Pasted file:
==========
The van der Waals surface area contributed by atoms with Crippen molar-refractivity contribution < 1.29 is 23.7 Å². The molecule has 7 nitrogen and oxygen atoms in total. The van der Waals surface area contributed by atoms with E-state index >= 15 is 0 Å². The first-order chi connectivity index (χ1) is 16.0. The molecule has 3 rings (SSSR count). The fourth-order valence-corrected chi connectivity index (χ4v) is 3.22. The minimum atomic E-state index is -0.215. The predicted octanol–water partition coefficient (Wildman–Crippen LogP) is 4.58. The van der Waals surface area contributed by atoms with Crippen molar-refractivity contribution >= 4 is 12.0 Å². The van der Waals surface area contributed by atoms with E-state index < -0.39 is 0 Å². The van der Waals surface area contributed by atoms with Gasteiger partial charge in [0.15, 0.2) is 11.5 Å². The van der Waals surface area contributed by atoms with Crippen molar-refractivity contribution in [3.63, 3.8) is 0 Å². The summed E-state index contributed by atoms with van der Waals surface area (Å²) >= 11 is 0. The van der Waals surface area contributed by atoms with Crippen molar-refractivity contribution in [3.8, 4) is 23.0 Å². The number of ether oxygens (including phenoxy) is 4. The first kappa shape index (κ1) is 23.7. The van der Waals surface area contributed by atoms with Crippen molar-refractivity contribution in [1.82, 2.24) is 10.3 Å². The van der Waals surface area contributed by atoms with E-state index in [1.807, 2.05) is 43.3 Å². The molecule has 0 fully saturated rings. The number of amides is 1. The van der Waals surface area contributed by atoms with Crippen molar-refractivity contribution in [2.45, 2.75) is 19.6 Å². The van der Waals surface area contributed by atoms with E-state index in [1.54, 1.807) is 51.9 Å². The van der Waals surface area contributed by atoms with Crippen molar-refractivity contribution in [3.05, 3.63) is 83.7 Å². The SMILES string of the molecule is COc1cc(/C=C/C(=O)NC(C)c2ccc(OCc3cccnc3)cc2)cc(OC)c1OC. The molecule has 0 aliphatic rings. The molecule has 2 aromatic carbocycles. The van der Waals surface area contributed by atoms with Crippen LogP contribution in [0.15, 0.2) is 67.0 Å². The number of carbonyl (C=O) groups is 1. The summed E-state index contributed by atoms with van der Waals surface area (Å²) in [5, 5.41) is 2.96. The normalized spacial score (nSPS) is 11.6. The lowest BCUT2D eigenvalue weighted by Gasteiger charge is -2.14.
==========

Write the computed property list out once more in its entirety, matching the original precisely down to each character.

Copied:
The van der Waals surface area contributed by atoms with Crippen molar-refractivity contribution < 1.29 is 23.7 Å². The molecule has 7 nitrogen and oxygen atoms in total. The van der Waals surface area contributed by atoms with E-state index >= 15 is 0 Å². The first-order chi connectivity index (χ1) is 16.0. The molecule has 3 rings (SSSR count). The fourth-order valence-corrected chi connectivity index (χ4v) is 3.22. The minimum atomic E-state index is -0.215. The predicted octanol–water partition coefficient (Wildman–Crippen LogP) is 4.58. The van der Waals surface area contributed by atoms with Crippen molar-refractivity contribution >= 4 is 12.0 Å². The van der Waals surface area contributed by atoms with E-state index < -0.39 is 0 Å². The van der Waals surface area contributed by atoms with Gasteiger partial charge in [0.15, 0.2) is 11.5 Å². The van der Waals surface area contributed by atoms with Crippen molar-refractivity contribution in [3.63, 3.8) is 0 Å². The summed E-state index contributed by atoms with van der Waals surface area (Å²) >= 11 is 0. The van der Waals surface area contributed by atoms with Crippen molar-refractivity contribution in [3.8, 4) is 23.0 Å². The number of ether oxygens (including phenoxy) is 4. The first kappa shape index (κ1) is 23.7. The van der Waals surface area contributed by atoms with Crippen molar-refractivity contribution in [1.82, 2.24) is 10.3 Å². The van der Waals surface area contributed by atoms with E-state index in [1.807, 2.05) is 43.3 Å². The molecule has 0 fully saturated rings. The number of amides is 1. The van der Waals surface area contributed by atoms with Crippen molar-refractivity contribution in [2.45, 2.75) is 19.6 Å². The van der Waals surface area contributed by atoms with E-state index in [1.54, 1.807) is 51.9 Å². The van der Waals surface area contributed by atoms with Crippen molar-refractivity contribution in [3.05, 3.63) is 83.7 Å². The SMILES string of the molecule is COc1cc(/C=C/C(=O)NC(C)c2ccc(OCc3cccnc3)cc2)cc(OC)c1OC. The molecule has 0 aliphatic rings. The molecule has 2 aromatic carbocycles. The van der Waals surface area contributed by atoms with Crippen LogP contribution in [0.15, 0.2) is 67.0 Å². The number of carbonyl (C=O) groups is 1. The summed E-state index contributed by atoms with van der Waals surface area (Å²) in [5, 5.41) is 2.96. The normalized spacial score (nSPS) is 11.6. The lowest BCUT2D eigenvalue weighted by Gasteiger charge is -2.14.